I am a product of the Harry Potter generation. Ever since the book release of Harry Potter and the Sorcerer’s Stone, I’ve been completely hooked and obsessed with the series. I remember going to Borders (RIP) and Barnes and Nobel for all the midnight release parties (sometimes in costume)…I walked around The Taste of Chicago reading Harry Potter and the Goblet of Fire and stayed up until the wee hours of the morning the day before my friends wedding finishing Harry Potter and the Deathly Hallows.
For as long as I can remember, this book series has been an integral part of my life, so when I learned that J.K. Rowling was working on a new Harry Potter project, I was beyond excited! While I decided to forgo the insanity of the book release party, I did pre-order my copy and dove in to Harry Potter and the Cursed Child as soon as it arrived on my doorstep…
And I kinda wish I hadn’t.
While Cursed Child is not technically meant to be the 8th Harry Potter book and was openly advertised as a much more mature, less magical story, I still found it kind of…dare I say…boring.
Similar in style and feel to A Christmas Carol, Cursed Child tells the story of Harry’s son, Albus, and his desire to right a wrong that his dad was involved with years before (remember Cedric? Heeeee’s BAAAAACCCK!!). Together with his best friend, Scorpious (who ironically is the son of Harry’s enemy, Draco Malfoy), the two troublemakers travel through time and try to save Cedric from ever having to be killed by Voldermort. Why, you ask? Great question.
I just didn’t feel this story was necessary to the Harry Potter canon. It didn’t change my feelings about any character and didn’t resolve any unanswered questions from the series itself. To me, Cursed Child read more like fan fiction…like someone’s attempt to finish a small story line that was abandoned in the HP series…but I really felt no different after reading it. The story just moved right through me like a House Ghost.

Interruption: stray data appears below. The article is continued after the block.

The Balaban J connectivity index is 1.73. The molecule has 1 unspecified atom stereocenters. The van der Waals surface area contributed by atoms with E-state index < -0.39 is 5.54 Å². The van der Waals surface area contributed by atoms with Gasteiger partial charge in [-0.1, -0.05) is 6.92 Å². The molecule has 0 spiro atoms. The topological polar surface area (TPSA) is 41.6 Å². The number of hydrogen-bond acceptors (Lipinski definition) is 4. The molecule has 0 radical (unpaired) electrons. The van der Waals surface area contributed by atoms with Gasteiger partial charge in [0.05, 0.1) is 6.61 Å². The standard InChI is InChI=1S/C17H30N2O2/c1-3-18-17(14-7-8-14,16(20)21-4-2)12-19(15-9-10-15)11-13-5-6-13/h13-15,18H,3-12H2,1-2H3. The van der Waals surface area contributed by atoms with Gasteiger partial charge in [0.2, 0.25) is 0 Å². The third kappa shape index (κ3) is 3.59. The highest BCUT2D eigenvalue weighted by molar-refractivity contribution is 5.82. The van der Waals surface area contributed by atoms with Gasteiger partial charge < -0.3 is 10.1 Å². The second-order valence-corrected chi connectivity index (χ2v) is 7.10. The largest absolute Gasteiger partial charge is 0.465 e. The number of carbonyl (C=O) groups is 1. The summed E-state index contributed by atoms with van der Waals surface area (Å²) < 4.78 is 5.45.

However, despite all the criticism, I do have to say that I was quite impressed with Harry’s character and his very realistic and relatable flaws he has as a parent and a spouse. There’s no denying that Harry’s past is heartbreaking, and seeing how it has affected him as an adult was quite interesting…but again, didn’t need it.
If you read the end of Deathly Hallows, you know that the storyline wraps up quite nicely. We see the happily ever afters…all the kids of the kids we knew and loved ready for their next adventures at Hogwarts…and all was well. J.K. Rowling said it herself! And sometimes, I think you just have to let a good thing be.
Looking for a new book to read? Check in every Friday for a “Bee Happy” post, where I share reviews of books I’ve read or other book-themed lists.